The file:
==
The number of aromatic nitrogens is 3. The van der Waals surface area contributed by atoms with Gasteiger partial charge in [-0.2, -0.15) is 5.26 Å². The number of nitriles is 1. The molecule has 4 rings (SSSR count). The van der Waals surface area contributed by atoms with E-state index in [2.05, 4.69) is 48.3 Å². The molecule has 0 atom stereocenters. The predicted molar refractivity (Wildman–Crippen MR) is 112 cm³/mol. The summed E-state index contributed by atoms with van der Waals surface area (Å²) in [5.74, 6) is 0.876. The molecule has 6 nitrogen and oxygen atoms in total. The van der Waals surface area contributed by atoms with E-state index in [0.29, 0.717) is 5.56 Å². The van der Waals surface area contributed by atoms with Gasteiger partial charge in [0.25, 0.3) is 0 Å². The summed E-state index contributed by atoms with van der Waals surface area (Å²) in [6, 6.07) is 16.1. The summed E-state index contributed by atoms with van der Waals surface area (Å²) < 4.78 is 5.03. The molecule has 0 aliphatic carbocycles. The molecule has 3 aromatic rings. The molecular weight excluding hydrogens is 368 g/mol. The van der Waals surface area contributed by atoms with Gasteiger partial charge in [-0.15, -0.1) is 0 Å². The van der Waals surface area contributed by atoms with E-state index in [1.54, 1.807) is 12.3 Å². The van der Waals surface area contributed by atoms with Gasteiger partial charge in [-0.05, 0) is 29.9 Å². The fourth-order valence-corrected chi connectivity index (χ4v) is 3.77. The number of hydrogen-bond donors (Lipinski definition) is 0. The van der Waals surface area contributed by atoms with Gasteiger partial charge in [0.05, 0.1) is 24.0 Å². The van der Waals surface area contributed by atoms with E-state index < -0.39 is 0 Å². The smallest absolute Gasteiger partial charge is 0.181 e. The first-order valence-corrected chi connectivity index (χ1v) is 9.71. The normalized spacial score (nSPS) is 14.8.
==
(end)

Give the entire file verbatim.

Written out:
The number of aromatic nitrogens is 3. The van der Waals surface area contributed by atoms with Gasteiger partial charge in [-0.2, -0.15) is 5.26 Å². The number of nitriles is 1. The molecule has 4 rings (SSSR count). The van der Waals surface area contributed by atoms with E-state index in [2.05, 4.69) is 48.3 Å². The molecule has 0 atom stereocenters. The predicted molar refractivity (Wildman–Crippen MR) is 112 cm³/mol. The summed E-state index contributed by atoms with van der Waals surface area (Å²) in [5.74, 6) is 0.876. The molecule has 6 nitrogen and oxygen atoms in total. The van der Waals surface area contributed by atoms with E-state index in [0.29, 0.717) is 5.56 Å². The van der Waals surface area contributed by atoms with Gasteiger partial charge in [0.25, 0.3) is 0 Å². The summed E-state index contributed by atoms with van der Waals surface area (Å²) in [6, 6.07) is 16.1. The summed E-state index contributed by atoms with van der Waals surface area (Å²) < 4.78 is 5.03. The molecule has 0 aliphatic carbocycles. The molecule has 3 aromatic rings. The molecular weight excluding hydrogens is 368 g/mol. The van der Waals surface area contributed by atoms with Gasteiger partial charge in [-0.15, -0.1) is 0 Å². The van der Waals surface area contributed by atoms with E-state index in [1.54, 1.807) is 12.3 Å². The van der Waals surface area contributed by atoms with Gasteiger partial charge in [-0.05, 0) is 29.9 Å². The fourth-order valence-corrected chi connectivity index (χ4v) is 3.77. The number of hydrogen-bond donors (Lipinski definition) is 0. The van der Waals surface area contributed by atoms with Gasteiger partial charge in [0.05, 0.1) is 24.0 Å². The van der Waals surface area contributed by atoms with E-state index < -0.39 is 0 Å². The smallest absolute Gasteiger partial charge is 0.181 e. The first-order valence-corrected chi connectivity index (χ1v) is 9.71. The normalized spacial score (nSPS) is 14.8.